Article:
Determination of mercury(II) in water at sub-nanomolar levels by laser ablation-ICPMS analysis of screen printed electrodes used as a portable voltammetric preconcentration system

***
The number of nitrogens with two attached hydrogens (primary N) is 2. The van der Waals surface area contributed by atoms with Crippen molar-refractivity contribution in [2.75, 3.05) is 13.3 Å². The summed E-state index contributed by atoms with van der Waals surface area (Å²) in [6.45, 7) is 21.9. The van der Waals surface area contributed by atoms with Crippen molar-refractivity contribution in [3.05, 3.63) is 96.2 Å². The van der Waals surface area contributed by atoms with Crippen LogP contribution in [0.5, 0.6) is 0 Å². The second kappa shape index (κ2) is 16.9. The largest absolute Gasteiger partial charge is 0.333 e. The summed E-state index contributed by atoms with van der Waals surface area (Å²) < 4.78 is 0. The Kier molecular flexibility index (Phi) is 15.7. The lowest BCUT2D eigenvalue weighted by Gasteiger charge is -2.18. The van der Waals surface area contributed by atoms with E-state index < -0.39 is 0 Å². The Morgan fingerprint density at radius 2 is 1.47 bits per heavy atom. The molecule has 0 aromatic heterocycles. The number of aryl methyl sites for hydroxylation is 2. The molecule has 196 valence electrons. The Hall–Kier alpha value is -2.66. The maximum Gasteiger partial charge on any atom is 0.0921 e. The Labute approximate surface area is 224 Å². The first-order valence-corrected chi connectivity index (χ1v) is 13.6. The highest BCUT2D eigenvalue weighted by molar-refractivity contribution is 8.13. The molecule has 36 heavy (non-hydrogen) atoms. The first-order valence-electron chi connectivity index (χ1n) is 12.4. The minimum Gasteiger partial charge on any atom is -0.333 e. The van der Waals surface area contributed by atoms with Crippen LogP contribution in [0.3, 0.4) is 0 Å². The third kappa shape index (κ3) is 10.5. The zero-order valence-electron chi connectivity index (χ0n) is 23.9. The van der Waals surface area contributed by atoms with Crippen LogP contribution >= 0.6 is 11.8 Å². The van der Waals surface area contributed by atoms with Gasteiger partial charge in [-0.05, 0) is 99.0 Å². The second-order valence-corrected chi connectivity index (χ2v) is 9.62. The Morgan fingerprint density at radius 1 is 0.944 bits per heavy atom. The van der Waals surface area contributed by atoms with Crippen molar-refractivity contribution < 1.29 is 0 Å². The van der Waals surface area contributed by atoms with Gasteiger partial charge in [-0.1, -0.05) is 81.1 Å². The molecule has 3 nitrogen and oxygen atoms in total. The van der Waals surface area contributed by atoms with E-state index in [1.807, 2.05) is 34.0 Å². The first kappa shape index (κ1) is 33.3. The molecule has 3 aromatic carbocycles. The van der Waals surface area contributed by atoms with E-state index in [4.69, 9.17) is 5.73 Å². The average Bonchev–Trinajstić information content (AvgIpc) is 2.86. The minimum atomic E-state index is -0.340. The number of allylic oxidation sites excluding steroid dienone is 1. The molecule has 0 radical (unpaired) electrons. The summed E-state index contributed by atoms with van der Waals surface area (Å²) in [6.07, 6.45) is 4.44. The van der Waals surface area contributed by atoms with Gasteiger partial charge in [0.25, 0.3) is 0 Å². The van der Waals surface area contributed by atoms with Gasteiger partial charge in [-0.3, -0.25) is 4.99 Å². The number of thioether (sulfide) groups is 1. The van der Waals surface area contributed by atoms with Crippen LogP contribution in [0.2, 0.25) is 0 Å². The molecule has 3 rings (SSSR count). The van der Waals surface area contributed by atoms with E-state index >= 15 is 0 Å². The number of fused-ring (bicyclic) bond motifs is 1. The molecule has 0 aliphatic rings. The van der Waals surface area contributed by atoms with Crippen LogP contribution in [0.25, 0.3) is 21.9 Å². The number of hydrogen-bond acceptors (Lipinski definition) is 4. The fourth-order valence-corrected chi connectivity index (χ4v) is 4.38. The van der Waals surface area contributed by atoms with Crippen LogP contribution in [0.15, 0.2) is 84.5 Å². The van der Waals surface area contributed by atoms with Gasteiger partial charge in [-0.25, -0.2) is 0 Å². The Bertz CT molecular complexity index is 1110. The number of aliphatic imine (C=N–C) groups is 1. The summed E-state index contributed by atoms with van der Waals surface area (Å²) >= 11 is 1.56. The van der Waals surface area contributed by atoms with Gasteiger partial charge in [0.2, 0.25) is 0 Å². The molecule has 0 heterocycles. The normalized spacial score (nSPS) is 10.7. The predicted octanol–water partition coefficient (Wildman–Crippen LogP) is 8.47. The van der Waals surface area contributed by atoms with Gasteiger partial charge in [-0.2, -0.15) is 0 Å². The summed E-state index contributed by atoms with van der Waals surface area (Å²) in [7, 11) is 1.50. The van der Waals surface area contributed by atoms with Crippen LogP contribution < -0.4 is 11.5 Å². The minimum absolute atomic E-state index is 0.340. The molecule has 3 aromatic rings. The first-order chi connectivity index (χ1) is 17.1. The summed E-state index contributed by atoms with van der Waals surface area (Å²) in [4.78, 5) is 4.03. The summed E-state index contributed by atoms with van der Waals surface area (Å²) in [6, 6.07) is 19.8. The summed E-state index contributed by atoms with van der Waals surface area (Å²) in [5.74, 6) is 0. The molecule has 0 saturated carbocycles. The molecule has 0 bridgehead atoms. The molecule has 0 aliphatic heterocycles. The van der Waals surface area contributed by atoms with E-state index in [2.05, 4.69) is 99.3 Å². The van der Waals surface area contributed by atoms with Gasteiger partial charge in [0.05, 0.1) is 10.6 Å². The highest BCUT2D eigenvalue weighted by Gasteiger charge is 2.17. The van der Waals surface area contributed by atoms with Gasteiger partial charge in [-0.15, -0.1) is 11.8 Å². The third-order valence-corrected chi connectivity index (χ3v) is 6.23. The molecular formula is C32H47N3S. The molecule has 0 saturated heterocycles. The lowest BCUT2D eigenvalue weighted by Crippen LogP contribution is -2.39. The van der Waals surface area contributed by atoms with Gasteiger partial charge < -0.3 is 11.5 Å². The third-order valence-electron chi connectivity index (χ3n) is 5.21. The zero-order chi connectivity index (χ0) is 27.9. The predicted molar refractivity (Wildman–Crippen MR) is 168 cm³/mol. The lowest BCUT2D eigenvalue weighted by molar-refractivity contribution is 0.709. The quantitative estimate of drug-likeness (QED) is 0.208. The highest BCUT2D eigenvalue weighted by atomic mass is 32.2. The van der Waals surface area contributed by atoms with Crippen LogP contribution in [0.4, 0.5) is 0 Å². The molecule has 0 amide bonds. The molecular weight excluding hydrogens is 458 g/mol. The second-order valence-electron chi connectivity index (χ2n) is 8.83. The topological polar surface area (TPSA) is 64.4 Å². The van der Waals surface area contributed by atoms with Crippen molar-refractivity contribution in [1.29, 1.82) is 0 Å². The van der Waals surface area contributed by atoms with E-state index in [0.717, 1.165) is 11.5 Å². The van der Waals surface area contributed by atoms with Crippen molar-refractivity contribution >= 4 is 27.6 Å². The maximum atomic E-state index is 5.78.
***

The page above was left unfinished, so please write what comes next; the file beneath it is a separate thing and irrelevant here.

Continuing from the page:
Environmental pollution by mercury in ambient water samples is a recognized problem worldwide. Sample preservation and transport to the laboratory lead to uncertain analytical results. This study outlines the development of a procedure for on-site electrodeposition of mercury from water samples on a screen-printed gold electrode (SPGE) using portable voltammetric techniques. Once in the laboratory, Hg is analyzed by laser ablation inductively coupled plasma-mass spectrometry (LA-ICPMS) in order to ensure that the required sensitivity and precision levels for environmental sample analysis are reached. A new ablation chamber was intentionally designed for the analysis of SPGE's gold electrode. This cell has a small internal volume of 15 cm3 and the SPGE device perfectly fits inside. This design assures signal stability, avoids elemental fractionation and reduces wash-out time to a few seconds, reducing the analysis time considerably. The proposed method is capable of measuring dissolved mercury at the ng L−1 level (quantification limit 200 ng L−1) with good precision (RSD < 7.6%). The proposed method was tested with the NCS ZC 76303 (NIM-GBW08603) Mercury in water Certified Reference Material.